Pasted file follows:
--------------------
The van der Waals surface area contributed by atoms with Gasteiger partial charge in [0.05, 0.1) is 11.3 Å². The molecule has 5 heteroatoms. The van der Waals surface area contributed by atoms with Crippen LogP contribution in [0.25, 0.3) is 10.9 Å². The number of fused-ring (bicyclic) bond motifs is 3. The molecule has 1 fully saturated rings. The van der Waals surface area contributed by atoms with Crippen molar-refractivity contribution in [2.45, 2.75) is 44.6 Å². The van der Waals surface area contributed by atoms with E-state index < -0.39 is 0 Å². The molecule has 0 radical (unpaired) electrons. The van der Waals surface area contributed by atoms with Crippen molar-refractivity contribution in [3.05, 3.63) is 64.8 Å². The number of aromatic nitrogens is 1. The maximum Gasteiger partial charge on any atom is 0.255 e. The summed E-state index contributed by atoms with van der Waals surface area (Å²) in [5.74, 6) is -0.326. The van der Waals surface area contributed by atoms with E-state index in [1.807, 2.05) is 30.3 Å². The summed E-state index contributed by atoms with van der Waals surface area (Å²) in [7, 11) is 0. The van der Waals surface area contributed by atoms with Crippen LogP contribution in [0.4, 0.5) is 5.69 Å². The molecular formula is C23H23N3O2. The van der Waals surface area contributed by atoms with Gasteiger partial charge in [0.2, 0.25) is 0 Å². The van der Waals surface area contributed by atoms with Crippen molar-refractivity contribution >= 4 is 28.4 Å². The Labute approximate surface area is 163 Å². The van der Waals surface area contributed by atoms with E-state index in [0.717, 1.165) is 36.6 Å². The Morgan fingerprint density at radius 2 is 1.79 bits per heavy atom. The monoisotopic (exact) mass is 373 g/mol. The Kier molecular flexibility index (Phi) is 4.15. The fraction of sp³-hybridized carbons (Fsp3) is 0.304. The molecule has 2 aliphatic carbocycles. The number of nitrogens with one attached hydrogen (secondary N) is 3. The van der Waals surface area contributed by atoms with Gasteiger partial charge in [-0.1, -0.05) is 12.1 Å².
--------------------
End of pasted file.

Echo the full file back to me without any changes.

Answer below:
The van der Waals surface area contributed by atoms with Gasteiger partial charge in [0.05, 0.1) is 11.3 Å². The molecule has 5 heteroatoms. The van der Waals surface area contributed by atoms with Crippen LogP contribution in [0.25, 0.3) is 10.9 Å². The number of fused-ring (bicyclic) bond motifs is 3. The molecule has 1 fully saturated rings. The van der Waals surface area contributed by atoms with Crippen molar-refractivity contribution in [2.45, 2.75) is 44.6 Å². The van der Waals surface area contributed by atoms with E-state index < -0.39 is 0 Å². The molecule has 0 radical (unpaired) electrons. The van der Waals surface area contributed by atoms with Crippen molar-refractivity contribution in [3.05, 3.63) is 64.8 Å². The number of aromatic nitrogens is 1. The maximum Gasteiger partial charge on any atom is 0.255 e. The summed E-state index contributed by atoms with van der Waals surface area (Å²) in [5.74, 6) is -0.326. The van der Waals surface area contributed by atoms with E-state index in [1.807, 2.05) is 30.3 Å². The summed E-state index contributed by atoms with van der Waals surface area (Å²) in [7, 11) is 0. The van der Waals surface area contributed by atoms with Crippen LogP contribution in [0.4, 0.5) is 5.69 Å². The molecular formula is C23H23N3O2. The van der Waals surface area contributed by atoms with Gasteiger partial charge in [0.2, 0.25) is 0 Å². The van der Waals surface area contributed by atoms with Crippen molar-refractivity contribution >= 4 is 28.4 Å². The Labute approximate surface area is 163 Å². The van der Waals surface area contributed by atoms with E-state index in [0.717, 1.165) is 36.6 Å². The Morgan fingerprint density at radius 2 is 1.79 bits per heavy atom. The monoisotopic (exact) mass is 373 g/mol. The Kier molecular flexibility index (Phi) is 4.15. The fraction of sp³-hybridized carbons (Fsp3) is 0.304. The molecule has 2 aliphatic carbocycles. The number of nitrogens with one attached hydrogen (secondary N) is 3. The van der Waals surface area contributed by atoms with Gasteiger partial charge in [-0.1, -0.05) is 12.1 Å².